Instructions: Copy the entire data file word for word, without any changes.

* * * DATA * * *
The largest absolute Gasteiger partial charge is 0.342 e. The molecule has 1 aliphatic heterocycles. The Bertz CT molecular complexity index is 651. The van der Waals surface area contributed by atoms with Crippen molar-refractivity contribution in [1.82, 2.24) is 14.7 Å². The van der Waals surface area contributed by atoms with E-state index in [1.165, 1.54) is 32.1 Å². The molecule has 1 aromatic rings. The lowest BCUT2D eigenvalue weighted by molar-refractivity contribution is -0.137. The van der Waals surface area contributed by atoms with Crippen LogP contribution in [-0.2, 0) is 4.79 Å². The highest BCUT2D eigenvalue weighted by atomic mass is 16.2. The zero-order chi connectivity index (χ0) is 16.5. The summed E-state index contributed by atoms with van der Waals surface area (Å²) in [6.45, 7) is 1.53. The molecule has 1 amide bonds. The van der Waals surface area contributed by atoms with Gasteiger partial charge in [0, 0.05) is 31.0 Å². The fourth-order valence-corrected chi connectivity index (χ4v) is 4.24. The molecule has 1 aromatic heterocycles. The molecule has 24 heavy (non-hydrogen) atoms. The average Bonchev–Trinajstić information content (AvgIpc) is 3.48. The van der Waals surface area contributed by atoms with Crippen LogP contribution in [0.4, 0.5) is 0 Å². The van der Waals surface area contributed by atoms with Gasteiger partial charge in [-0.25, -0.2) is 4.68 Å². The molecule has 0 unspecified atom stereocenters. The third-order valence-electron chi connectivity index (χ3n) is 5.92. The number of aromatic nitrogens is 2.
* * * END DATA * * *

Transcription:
The largest absolute Gasteiger partial charge is 0.342 e. The molecule has 1 aliphatic heterocycles. The Bertz CT molecular complexity index is 651. The van der Waals surface area contributed by atoms with Crippen molar-refractivity contribution in [1.82, 2.24) is 14.7 Å². The van der Waals surface area contributed by atoms with E-state index in [1.165, 1.54) is 32.1 Å². The molecule has 1 aromatic rings. The lowest BCUT2D eigenvalue weighted by molar-refractivity contribution is -0.137. The van der Waals surface area contributed by atoms with Crippen LogP contribution in [-0.2, 0) is 4.79 Å². The highest BCUT2D eigenvalue weighted by atomic mass is 16.2. The zero-order chi connectivity index (χ0) is 16.5. The summed E-state index contributed by atoms with van der Waals surface area (Å²) in [6.45, 7) is 1.53. The molecule has 1 amide bonds. The van der Waals surface area contributed by atoms with Gasteiger partial charge in [0, 0.05) is 31.0 Å². The fourth-order valence-corrected chi connectivity index (χ4v) is 4.24. The molecule has 1 aromatic heterocycles. The molecule has 24 heavy (non-hydrogen) atoms. The average Bonchev–Trinajstić information content (AvgIpc) is 3.48. The van der Waals surface area contributed by atoms with Crippen LogP contribution in [0.4, 0.5) is 0 Å². The van der Waals surface area contributed by atoms with Gasteiger partial charge in [-0.25, -0.2) is 4.68 Å². The molecule has 0 unspecified atom stereocenters. The third-order valence-electron chi connectivity index (χ3n) is 5.92. The number of aromatic nitrogens is 2.